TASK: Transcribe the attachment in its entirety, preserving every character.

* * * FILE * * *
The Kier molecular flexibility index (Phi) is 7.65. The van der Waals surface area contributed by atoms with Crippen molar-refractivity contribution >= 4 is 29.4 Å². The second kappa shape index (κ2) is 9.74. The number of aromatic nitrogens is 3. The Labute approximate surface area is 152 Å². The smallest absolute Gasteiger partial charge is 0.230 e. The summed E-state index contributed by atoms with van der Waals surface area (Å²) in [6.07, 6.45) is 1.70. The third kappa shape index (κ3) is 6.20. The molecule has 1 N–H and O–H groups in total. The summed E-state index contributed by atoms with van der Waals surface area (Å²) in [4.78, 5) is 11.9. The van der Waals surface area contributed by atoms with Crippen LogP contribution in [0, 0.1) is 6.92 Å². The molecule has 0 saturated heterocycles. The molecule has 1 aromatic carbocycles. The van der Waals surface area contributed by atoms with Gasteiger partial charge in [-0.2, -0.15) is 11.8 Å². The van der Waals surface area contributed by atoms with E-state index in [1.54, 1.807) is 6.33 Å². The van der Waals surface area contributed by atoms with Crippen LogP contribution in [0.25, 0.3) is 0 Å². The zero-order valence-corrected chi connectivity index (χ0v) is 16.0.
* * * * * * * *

The Kier molecular flexibility index (Phi) is 7.65. The van der Waals surface area contributed by atoms with Crippen molar-refractivity contribution >= 4 is 29.4 Å². The second kappa shape index (κ2) is 9.74. The number of aromatic nitrogens is 3. The Labute approximate surface area is 152 Å². The smallest absolute Gasteiger partial charge is 0.230 e. The summed E-state index contributed by atoms with van der Waals surface area (Å²) in [6.07, 6.45) is 1.70. The third kappa shape index (κ3) is 6.20. The molecule has 1 N–H and O–H groups in total. The summed E-state index contributed by atoms with van der Waals surface area (Å²) in [4.78, 5) is 11.9. The van der Waals surface area contributed by atoms with Crippen LogP contribution in [0, 0.1) is 6.92 Å². The molecule has 0 saturated heterocycles. The molecule has 1 aromatic carbocycles. The van der Waals surface area contributed by atoms with Gasteiger partial charge in [-0.2, -0.15) is 11.8 Å². The van der Waals surface area contributed by atoms with E-state index in [1.54, 1.807) is 6.33 Å². The van der Waals surface area contributed by atoms with Crippen LogP contribution in [0.25, 0.3) is 0 Å². The zero-order valence-corrected chi connectivity index (χ0v) is 16.0.